Innovation, infrastructure, keys to creating digital economy in Nigeria – BTCA

Nigeria can create digital economy through digital infrastructure and innovation, says the United Nations-based Better Than Cash Alliance (BTCA).

In a recently released research reportentitled: “Accelerators to an Inclusive Digital Payments Ecosystem”, BTCA says that Nigeria can become truly cashless by embracing digitisation of payments. The research, which was based on 25 countries including Nigeria, is coming just as the McKinsey Global Institute released projectionsthat digital finance could lead to a $3.7 trillion GDP boost by 2025, create 95 million new jobs across all sectors, and save $110 billion annually in leakages in emerging countries.

The report also identified obstacles currently lined up on the way of digitisation by a country such as Nigeria. These hurdles include the lack of a broader analytical framework that applies to both governments and companies.

“A range of studies have demonstrated that moving from cash to digital payments can boost productivity and economic growth, improve transparency, increase tax revenues, expand financial inclusion, and open up new economic opportunities, particularly for women and disadvantaged communities”, the report continues.

The report notes that although many developing and emerging markets are aware of the positive impact of digital economies, they have not developed a workable framework for reaping the full benefits accruable from it.

“The reality is that despite the evidence about what creating digital economies means, until now there hasn’t been a coherent and tailorable framework available to governments and companies about how to realize these gains. This is partly because knowledge about digital payments has been highly fragmented. The lack of a broad and cohesive analytical framework has prevented governments and companies from leveraging the experiences of other markets and players to implement digital payments most effectively”, adds the report.

Says the report, “Consequently, many stakeholders still struggle to understand what further actions can be taken to promote cashless economies. Many of these actions require coordination among a mix of players: national and subnational governments, central bank authorities, banks, telecommunication companies, retailers and other businesses, and consumers. Unfortunately, the lack of a coherent analytical framework prevents stakeholders from learning from the experience of other markets”.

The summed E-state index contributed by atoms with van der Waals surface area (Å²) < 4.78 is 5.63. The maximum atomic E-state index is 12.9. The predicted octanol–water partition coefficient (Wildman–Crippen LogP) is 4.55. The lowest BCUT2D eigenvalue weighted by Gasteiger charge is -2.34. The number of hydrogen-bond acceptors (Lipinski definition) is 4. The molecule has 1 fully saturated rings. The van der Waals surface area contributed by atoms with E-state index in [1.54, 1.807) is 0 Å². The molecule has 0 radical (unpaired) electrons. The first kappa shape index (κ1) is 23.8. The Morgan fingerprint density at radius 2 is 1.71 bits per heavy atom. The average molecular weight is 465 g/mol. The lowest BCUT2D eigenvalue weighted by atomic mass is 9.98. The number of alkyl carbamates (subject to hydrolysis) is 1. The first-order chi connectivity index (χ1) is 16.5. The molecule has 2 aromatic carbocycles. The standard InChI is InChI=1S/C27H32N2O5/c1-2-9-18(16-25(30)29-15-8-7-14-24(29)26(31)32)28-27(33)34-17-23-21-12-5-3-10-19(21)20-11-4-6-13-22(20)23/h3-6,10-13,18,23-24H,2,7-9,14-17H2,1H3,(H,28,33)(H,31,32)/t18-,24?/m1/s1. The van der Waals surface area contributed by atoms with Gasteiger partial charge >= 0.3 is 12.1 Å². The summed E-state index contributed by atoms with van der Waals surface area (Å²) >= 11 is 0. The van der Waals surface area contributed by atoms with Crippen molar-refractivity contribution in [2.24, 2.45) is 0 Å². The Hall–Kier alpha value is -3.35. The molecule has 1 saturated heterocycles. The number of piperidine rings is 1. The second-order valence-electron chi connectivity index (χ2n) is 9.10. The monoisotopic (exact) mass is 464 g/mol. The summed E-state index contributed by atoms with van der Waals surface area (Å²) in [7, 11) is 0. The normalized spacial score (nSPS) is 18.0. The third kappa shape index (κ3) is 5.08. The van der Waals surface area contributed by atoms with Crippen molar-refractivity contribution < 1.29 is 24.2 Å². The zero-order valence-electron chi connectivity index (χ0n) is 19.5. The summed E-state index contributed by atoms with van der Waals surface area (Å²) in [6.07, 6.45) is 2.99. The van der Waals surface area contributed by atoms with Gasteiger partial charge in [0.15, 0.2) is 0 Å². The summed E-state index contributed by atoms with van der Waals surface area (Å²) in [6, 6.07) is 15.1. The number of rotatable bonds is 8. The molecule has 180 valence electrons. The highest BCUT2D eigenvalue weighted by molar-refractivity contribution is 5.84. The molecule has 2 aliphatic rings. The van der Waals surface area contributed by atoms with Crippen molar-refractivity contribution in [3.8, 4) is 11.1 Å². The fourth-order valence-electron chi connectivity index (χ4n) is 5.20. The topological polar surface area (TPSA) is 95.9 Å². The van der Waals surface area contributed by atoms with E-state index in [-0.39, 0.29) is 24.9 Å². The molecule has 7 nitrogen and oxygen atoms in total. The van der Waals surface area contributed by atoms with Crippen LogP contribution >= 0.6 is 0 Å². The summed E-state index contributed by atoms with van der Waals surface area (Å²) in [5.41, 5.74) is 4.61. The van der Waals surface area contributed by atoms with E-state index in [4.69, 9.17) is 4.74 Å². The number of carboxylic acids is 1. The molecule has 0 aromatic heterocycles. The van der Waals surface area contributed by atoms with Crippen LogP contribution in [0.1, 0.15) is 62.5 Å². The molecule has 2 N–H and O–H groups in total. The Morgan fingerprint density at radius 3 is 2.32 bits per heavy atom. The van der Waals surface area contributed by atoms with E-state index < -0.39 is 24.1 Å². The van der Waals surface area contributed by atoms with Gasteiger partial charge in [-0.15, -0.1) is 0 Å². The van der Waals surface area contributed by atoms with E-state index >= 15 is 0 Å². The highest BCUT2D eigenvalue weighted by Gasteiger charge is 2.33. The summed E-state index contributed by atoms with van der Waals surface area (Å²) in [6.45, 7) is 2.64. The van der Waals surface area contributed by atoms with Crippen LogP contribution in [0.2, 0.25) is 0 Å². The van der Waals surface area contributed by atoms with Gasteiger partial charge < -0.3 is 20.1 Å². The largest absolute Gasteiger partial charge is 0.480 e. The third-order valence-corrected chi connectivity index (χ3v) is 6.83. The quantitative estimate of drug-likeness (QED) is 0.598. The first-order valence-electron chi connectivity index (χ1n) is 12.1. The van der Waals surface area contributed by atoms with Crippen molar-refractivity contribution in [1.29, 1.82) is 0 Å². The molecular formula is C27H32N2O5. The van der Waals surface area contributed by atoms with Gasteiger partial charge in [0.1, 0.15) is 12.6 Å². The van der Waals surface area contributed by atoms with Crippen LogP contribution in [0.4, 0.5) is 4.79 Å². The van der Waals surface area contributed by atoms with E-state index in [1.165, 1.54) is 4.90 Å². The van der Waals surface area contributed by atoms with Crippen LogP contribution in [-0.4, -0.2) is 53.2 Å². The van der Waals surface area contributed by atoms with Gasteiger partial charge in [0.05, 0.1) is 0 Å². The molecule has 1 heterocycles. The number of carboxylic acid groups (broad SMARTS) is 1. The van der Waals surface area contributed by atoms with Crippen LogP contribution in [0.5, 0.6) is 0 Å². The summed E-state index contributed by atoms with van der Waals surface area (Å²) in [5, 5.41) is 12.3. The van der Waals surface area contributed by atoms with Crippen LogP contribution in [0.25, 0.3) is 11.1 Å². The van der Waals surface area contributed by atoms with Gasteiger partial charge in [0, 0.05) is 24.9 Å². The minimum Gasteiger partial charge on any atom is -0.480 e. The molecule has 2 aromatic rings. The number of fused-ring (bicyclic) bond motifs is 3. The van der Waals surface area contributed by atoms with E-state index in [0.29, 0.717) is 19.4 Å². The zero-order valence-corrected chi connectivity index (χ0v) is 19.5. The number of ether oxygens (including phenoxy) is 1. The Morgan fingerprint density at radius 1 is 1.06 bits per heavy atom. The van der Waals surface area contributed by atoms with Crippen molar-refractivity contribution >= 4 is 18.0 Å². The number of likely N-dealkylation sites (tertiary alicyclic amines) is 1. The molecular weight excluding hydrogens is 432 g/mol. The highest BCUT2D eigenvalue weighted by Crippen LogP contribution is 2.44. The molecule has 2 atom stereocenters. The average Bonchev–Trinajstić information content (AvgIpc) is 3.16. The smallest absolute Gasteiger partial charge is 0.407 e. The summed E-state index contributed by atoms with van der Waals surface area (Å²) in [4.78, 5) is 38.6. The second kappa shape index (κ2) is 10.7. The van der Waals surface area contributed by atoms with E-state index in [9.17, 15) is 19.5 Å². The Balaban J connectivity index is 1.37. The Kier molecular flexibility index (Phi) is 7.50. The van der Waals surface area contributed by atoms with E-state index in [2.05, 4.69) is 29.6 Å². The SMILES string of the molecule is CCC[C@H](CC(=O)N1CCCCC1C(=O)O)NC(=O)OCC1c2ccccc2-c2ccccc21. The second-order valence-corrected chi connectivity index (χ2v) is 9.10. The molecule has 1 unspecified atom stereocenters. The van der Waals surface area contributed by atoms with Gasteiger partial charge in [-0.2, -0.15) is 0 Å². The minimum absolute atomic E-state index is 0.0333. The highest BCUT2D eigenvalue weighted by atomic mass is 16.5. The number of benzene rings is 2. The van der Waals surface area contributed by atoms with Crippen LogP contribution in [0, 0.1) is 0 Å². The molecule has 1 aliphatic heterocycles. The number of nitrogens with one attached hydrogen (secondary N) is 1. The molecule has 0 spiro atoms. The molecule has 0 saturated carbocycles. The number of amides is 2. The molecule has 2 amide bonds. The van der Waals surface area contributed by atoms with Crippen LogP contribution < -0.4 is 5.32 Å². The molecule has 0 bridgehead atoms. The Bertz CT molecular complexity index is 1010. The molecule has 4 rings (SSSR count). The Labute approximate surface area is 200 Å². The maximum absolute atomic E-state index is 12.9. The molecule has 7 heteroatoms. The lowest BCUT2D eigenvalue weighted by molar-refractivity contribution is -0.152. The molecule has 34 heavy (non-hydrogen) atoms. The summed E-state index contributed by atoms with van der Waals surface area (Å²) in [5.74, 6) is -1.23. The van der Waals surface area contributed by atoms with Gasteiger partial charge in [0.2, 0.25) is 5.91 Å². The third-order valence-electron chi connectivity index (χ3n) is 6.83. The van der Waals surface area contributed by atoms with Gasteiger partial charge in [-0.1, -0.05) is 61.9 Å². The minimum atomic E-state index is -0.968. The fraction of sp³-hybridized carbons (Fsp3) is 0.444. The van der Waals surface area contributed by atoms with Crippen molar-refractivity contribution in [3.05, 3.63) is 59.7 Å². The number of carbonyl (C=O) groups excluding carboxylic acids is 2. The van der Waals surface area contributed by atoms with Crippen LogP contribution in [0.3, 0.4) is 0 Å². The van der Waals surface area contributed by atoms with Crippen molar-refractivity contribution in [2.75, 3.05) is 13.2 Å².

Despite the identified obstacles, the report notes that there are a number of activities, which theNigerian Government can take to increase usage and adoption of digital payments. These activities, which it calls accelerators, include promoting merchant acceptance infrastructure across Micro, Small and Medium Enterprises (MSMEs). Others include Leveraging existing networks or platforms to deliver digital payment products and services, establishing a shared digital infrastructure for players, establishing interoperability, and developing a unique identification programme.

Furthermore, the government can accelerate its speed on the journey to digital economy by identifying and digitising routine use cases, and by digitising government payments and receipts. Establishing regulation that promotes innovation in the digital payments ecosystem while promoting responsible practices and implementing policies that incentivize and improve the convenience of digital payments are the other steps that the government should take in order to realise the full benefits of digital economy.

The Better Than Cash Alliance is a partnership of governments, companies, and international organizations that accelerates the transition from cash to digital payments in order to reduce poverty and drive inclusive growth.


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